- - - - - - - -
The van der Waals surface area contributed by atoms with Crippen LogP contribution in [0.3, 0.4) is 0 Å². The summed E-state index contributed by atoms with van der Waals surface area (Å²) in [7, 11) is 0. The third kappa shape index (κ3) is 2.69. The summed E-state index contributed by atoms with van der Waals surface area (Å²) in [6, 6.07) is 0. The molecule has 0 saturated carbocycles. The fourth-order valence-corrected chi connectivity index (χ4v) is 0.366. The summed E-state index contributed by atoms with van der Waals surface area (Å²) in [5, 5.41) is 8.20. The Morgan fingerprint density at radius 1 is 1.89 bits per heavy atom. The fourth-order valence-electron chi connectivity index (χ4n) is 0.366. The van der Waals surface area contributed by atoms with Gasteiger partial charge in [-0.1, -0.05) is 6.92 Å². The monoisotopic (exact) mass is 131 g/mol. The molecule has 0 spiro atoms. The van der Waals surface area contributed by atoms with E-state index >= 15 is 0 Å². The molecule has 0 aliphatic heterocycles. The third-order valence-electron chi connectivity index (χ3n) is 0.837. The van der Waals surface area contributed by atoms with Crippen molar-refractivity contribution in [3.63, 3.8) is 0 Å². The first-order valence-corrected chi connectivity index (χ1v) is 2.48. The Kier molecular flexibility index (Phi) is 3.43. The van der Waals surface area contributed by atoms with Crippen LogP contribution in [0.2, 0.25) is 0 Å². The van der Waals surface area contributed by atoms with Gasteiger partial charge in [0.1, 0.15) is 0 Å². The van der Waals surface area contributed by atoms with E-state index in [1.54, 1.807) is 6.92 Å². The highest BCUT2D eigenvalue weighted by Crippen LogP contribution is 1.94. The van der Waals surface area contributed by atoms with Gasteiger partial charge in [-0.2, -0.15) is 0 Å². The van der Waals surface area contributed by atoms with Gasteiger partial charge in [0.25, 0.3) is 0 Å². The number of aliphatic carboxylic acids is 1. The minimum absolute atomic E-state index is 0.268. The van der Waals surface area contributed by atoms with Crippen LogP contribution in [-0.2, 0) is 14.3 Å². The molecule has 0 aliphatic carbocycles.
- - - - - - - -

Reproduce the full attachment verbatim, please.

The van der Waals surface area contributed by atoms with Crippen LogP contribution in [0.3, 0.4) is 0 Å². The summed E-state index contributed by atoms with van der Waals surface area (Å²) in [7, 11) is 0. The third kappa shape index (κ3) is 2.69. The summed E-state index contributed by atoms with van der Waals surface area (Å²) in [6, 6.07) is 0. The molecule has 0 saturated carbocycles. The fourth-order valence-corrected chi connectivity index (χ4v) is 0.366. The summed E-state index contributed by atoms with van der Waals surface area (Å²) in [5, 5.41) is 8.20. The Morgan fingerprint density at radius 1 is 1.89 bits per heavy atom. The fourth-order valence-electron chi connectivity index (χ4n) is 0.366. The van der Waals surface area contributed by atoms with Gasteiger partial charge in [-0.1, -0.05) is 6.92 Å². The monoisotopic (exact) mass is 131 g/mol. The molecule has 0 spiro atoms. The van der Waals surface area contributed by atoms with E-state index >= 15 is 0 Å². The molecule has 0 aliphatic heterocycles. The third-order valence-electron chi connectivity index (χ3n) is 0.837. The van der Waals surface area contributed by atoms with Crippen molar-refractivity contribution in [3.63, 3.8) is 0 Å². The first-order valence-corrected chi connectivity index (χ1v) is 2.48. The Kier molecular flexibility index (Phi) is 3.43. The van der Waals surface area contributed by atoms with Crippen LogP contribution in [0.2, 0.25) is 0 Å². The van der Waals surface area contributed by atoms with Gasteiger partial charge in [0.1, 0.15) is 0 Å². The van der Waals surface area contributed by atoms with E-state index in [1.54, 1.807) is 6.92 Å². The highest BCUT2D eigenvalue weighted by Crippen LogP contribution is 1.94. The van der Waals surface area contributed by atoms with Gasteiger partial charge in [-0.2, -0.15) is 0 Å². The van der Waals surface area contributed by atoms with Gasteiger partial charge in [0.25, 0.3) is 0 Å². The number of aliphatic carboxylic acids is 1. The minimum absolute atomic E-state index is 0.268. The van der Waals surface area contributed by atoms with Crippen LogP contribution in [-0.2, 0) is 14.3 Å². The molecule has 0 aliphatic carbocycles.